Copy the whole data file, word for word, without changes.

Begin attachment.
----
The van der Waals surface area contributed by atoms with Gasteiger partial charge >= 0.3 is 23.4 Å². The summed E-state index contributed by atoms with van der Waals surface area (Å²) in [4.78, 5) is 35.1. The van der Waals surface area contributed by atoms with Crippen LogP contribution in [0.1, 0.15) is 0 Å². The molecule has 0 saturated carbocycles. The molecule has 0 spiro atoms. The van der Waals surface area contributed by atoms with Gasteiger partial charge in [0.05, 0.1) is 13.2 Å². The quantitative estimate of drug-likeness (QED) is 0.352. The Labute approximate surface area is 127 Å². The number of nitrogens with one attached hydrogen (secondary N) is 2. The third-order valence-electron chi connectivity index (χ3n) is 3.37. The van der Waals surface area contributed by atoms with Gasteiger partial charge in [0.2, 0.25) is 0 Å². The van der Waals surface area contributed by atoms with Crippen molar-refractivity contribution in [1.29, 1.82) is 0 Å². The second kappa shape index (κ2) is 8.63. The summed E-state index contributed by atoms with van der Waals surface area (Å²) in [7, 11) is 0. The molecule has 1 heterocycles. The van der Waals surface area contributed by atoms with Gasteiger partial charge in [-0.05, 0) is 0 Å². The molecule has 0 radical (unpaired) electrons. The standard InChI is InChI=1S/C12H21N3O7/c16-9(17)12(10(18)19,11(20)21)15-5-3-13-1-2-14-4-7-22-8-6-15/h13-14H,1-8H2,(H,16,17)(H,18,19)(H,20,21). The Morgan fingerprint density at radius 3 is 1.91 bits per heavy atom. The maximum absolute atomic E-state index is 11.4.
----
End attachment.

The van der Waals surface area contributed by atoms with Gasteiger partial charge >= 0.3 is 23.4 Å². The summed E-state index contributed by atoms with van der Waals surface area (Å²) in [4.78, 5) is 35.1. The van der Waals surface area contributed by atoms with Crippen LogP contribution in [0.1, 0.15) is 0 Å². The molecule has 0 saturated carbocycles. The molecule has 0 spiro atoms. The van der Waals surface area contributed by atoms with Gasteiger partial charge in [0.05, 0.1) is 13.2 Å². The quantitative estimate of drug-likeness (QED) is 0.352. The Labute approximate surface area is 127 Å². The number of nitrogens with one attached hydrogen (secondary N) is 2. The third-order valence-electron chi connectivity index (χ3n) is 3.37. The van der Waals surface area contributed by atoms with Gasteiger partial charge in [0.2, 0.25) is 0 Å². The van der Waals surface area contributed by atoms with Crippen molar-refractivity contribution in [1.29, 1.82) is 0 Å². The second kappa shape index (κ2) is 8.63. The summed E-state index contributed by atoms with van der Waals surface area (Å²) in [7, 11) is 0. The molecule has 1 heterocycles. The van der Waals surface area contributed by atoms with Gasteiger partial charge in [-0.05, 0) is 0 Å². The molecule has 0 radical (unpaired) electrons. The standard InChI is InChI=1S/C12H21N3O7/c16-9(17)12(10(18)19,11(20)21)15-5-3-13-1-2-14-4-7-22-8-6-15/h13-14H,1-8H2,(H,16,17)(H,18,19)(H,20,21). The Morgan fingerprint density at radius 3 is 1.91 bits per heavy atom. The maximum absolute atomic E-state index is 11.4.